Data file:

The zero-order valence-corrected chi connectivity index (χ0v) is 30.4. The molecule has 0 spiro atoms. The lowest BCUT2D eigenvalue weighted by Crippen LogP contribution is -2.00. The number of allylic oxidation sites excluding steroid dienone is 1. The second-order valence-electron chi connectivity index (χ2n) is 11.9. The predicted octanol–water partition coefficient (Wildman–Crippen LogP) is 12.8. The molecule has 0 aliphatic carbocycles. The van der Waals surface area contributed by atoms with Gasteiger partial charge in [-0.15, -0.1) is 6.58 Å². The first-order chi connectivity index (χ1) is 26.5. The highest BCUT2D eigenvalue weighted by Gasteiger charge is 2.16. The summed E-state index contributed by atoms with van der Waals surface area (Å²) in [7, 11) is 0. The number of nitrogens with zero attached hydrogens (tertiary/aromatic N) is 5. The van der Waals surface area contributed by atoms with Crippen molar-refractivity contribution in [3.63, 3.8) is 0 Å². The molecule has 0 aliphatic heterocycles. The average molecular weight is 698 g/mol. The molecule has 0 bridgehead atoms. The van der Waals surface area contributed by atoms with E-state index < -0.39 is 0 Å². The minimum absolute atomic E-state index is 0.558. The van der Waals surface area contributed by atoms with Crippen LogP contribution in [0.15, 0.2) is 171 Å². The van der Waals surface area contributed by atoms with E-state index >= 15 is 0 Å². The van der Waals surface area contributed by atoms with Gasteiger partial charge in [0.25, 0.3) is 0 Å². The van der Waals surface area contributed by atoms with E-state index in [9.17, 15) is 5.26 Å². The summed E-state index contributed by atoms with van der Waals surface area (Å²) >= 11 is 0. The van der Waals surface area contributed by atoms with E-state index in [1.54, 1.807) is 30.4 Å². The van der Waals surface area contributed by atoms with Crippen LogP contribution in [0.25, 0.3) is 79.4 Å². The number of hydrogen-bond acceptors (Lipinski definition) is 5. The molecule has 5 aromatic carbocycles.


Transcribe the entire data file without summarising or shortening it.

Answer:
The zero-order valence-corrected chi connectivity index (χ0v) is 30.4. The molecule has 0 spiro atoms. The lowest BCUT2D eigenvalue weighted by Crippen LogP contribution is -2.00. The number of allylic oxidation sites excluding steroid dienone is 1. The second-order valence-electron chi connectivity index (χ2n) is 11.9. The predicted octanol–water partition coefficient (Wildman–Crippen LogP) is 12.8. The molecule has 0 aliphatic carbocycles. The van der Waals surface area contributed by atoms with Gasteiger partial charge in [-0.15, -0.1) is 6.58 Å². The first-order chi connectivity index (χ1) is 26.5. The highest BCUT2D eigenvalue weighted by Gasteiger charge is 2.16. The summed E-state index contributed by atoms with van der Waals surface area (Å²) in [7, 11) is 0. The number of nitrogens with zero attached hydrogens (tertiary/aromatic N) is 5. The van der Waals surface area contributed by atoms with Crippen molar-refractivity contribution in [3.63, 3.8) is 0 Å². The molecule has 0 aliphatic heterocycles. The average molecular weight is 698 g/mol. The molecule has 0 bridgehead atoms. The van der Waals surface area contributed by atoms with E-state index < -0.39 is 0 Å². The minimum absolute atomic E-state index is 0.558. The van der Waals surface area contributed by atoms with Crippen LogP contribution in [0.15, 0.2) is 171 Å². The van der Waals surface area contributed by atoms with E-state index >= 15 is 0 Å². The van der Waals surface area contributed by atoms with Gasteiger partial charge in [0.25, 0.3) is 0 Å². The van der Waals surface area contributed by atoms with E-state index in [9.17, 15) is 5.26 Å². The summed E-state index contributed by atoms with van der Waals surface area (Å²) >= 11 is 0. The van der Waals surface area contributed by atoms with E-state index in [1.54, 1.807) is 30.4 Å². The van der Waals surface area contributed by atoms with Crippen LogP contribution in [0.25, 0.3) is 79.4 Å². The number of hydrogen-bond acceptors (Lipinski definition) is 5. The molecule has 5 aromatic carbocycles.